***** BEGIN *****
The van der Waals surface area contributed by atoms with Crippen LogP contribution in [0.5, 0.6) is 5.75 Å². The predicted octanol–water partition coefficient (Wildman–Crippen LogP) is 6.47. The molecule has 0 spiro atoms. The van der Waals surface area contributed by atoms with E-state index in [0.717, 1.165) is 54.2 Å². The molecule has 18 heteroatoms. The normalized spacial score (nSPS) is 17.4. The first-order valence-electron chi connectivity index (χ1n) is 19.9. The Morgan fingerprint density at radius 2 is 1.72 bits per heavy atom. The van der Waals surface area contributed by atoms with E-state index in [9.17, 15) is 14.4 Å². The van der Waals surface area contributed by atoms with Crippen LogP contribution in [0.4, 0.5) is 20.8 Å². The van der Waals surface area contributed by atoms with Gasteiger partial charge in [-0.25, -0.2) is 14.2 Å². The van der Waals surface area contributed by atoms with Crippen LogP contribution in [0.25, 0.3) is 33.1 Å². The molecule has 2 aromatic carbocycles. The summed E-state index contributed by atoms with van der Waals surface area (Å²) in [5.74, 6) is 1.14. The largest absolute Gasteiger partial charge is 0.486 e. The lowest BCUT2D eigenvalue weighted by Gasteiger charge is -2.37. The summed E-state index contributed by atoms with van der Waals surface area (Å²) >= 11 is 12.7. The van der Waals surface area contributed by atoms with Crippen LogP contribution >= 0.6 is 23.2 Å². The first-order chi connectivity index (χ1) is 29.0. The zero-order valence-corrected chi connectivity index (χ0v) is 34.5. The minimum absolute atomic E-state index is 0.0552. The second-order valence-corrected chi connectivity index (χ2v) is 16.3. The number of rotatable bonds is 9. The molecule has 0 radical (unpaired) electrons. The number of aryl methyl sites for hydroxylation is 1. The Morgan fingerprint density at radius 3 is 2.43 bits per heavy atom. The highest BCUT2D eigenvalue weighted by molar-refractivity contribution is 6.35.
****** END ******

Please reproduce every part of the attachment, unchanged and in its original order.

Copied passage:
The van der Waals surface area contributed by atoms with Crippen LogP contribution in [0.5, 0.6) is 5.75 Å². The predicted octanol–water partition coefficient (Wildman–Crippen LogP) is 6.47. The molecule has 0 spiro atoms. The van der Waals surface area contributed by atoms with E-state index in [0.717, 1.165) is 54.2 Å². The molecule has 18 heteroatoms. The normalized spacial score (nSPS) is 17.4. The first-order valence-electron chi connectivity index (χ1n) is 19.9. The Morgan fingerprint density at radius 2 is 1.72 bits per heavy atom. The van der Waals surface area contributed by atoms with E-state index in [9.17, 15) is 14.4 Å². The van der Waals surface area contributed by atoms with Crippen LogP contribution in [0.4, 0.5) is 20.8 Å². The van der Waals surface area contributed by atoms with Gasteiger partial charge in [-0.25, -0.2) is 14.2 Å². The van der Waals surface area contributed by atoms with Crippen LogP contribution in [0.25, 0.3) is 33.1 Å². The molecule has 2 aromatic carbocycles. The summed E-state index contributed by atoms with van der Waals surface area (Å²) in [5.74, 6) is 1.14. The largest absolute Gasteiger partial charge is 0.486 e. The lowest BCUT2D eigenvalue weighted by Gasteiger charge is -2.37. The summed E-state index contributed by atoms with van der Waals surface area (Å²) >= 11 is 12.7. The van der Waals surface area contributed by atoms with Crippen LogP contribution >= 0.6 is 23.2 Å². The first-order chi connectivity index (χ1) is 29.0. The zero-order valence-corrected chi connectivity index (χ0v) is 34.5. The minimum absolute atomic E-state index is 0.0552. The second-order valence-corrected chi connectivity index (χ2v) is 16.3. The number of rotatable bonds is 9. The molecule has 0 radical (unpaired) electrons. The number of aryl methyl sites for hydroxylation is 1. The Morgan fingerprint density at radius 3 is 2.43 bits per heavy atom. The highest BCUT2D eigenvalue weighted by molar-refractivity contribution is 6.35.